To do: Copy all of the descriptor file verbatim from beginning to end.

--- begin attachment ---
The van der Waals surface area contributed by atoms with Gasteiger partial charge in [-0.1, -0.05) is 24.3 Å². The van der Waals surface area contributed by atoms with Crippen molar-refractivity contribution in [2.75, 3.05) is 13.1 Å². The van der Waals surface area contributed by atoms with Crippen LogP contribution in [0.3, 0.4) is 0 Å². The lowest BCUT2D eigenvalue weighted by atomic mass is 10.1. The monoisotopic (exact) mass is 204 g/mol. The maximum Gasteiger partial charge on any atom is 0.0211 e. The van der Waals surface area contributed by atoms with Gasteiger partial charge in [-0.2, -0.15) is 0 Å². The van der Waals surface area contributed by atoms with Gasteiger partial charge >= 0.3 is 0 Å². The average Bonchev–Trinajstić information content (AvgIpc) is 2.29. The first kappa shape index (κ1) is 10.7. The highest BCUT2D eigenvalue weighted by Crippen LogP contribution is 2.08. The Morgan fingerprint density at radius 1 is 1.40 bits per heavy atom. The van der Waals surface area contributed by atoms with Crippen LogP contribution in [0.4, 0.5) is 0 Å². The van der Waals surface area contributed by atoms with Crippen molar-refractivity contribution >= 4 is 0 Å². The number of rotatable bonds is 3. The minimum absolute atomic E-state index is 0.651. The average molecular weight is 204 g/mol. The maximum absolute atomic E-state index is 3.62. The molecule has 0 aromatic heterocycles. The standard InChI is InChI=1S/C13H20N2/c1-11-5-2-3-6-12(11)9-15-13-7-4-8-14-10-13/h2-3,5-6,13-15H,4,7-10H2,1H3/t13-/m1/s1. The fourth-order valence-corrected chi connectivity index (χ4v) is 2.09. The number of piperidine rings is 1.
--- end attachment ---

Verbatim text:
The van der Waals surface area contributed by atoms with Gasteiger partial charge in [-0.1, -0.05) is 24.3 Å². The van der Waals surface area contributed by atoms with Crippen molar-refractivity contribution in [2.75, 3.05) is 13.1 Å². The van der Waals surface area contributed by atoms with Crippen LogP contribution in [0.3, 0.4) is 0 Å². The lowest BCUT2D eigenvalue weighted by atomic mass is 10.1. The monoisotopic (exact) mass is 204 g/mol. The maximum Gasteiger partial charge on any atom is 0.0211 e. The van der Waals surface area contributed by atoms with Gasteiger partial charge in [-0.2, -0.15) is 0 Å². The van der Waals surface area contributed by atoms with Gasteiger partial charge >= 0.3 is 0 Å². The average Bonchev–Trinajstić information content (AvgIpc) is 2.29. The first kappa shape index (κ1) is 10.7. The highest BCUT2D eigenvalue weighted by Crippen LogP contribution is 2.08. The Morgan fingerprint density at radius 1 is 1.40 bits per heavy atom. The van der Waals surface area contributed by atoms with Crippen LogP contribution in [0.4, 0.5) is 0 Å². The van der Waals surface area contributed by atoms with Crippen molar-refractivity contribution >= 4 is 0 Å². The number of rotatable bonds is 3. The minimum absolute atomic E-state index is 0.651. The average molecular weight is 204 g/mol. The maximum absolute atomic E-state index is 3.62. The molecule has 0 aromatic heterocycles. The standard InChI is InChI=1S/C13H20N2/c1-11-5-2-3-6-12(11)9-15-13-7-4-8-14-10-13/h2-3,5-6,13-15H,4,7-10H2,1H3/t13-/m1/s1. The fourth-order valence-corrected chi connectivity index (χ4v) is 2.09. The number of piperidine rings is 1.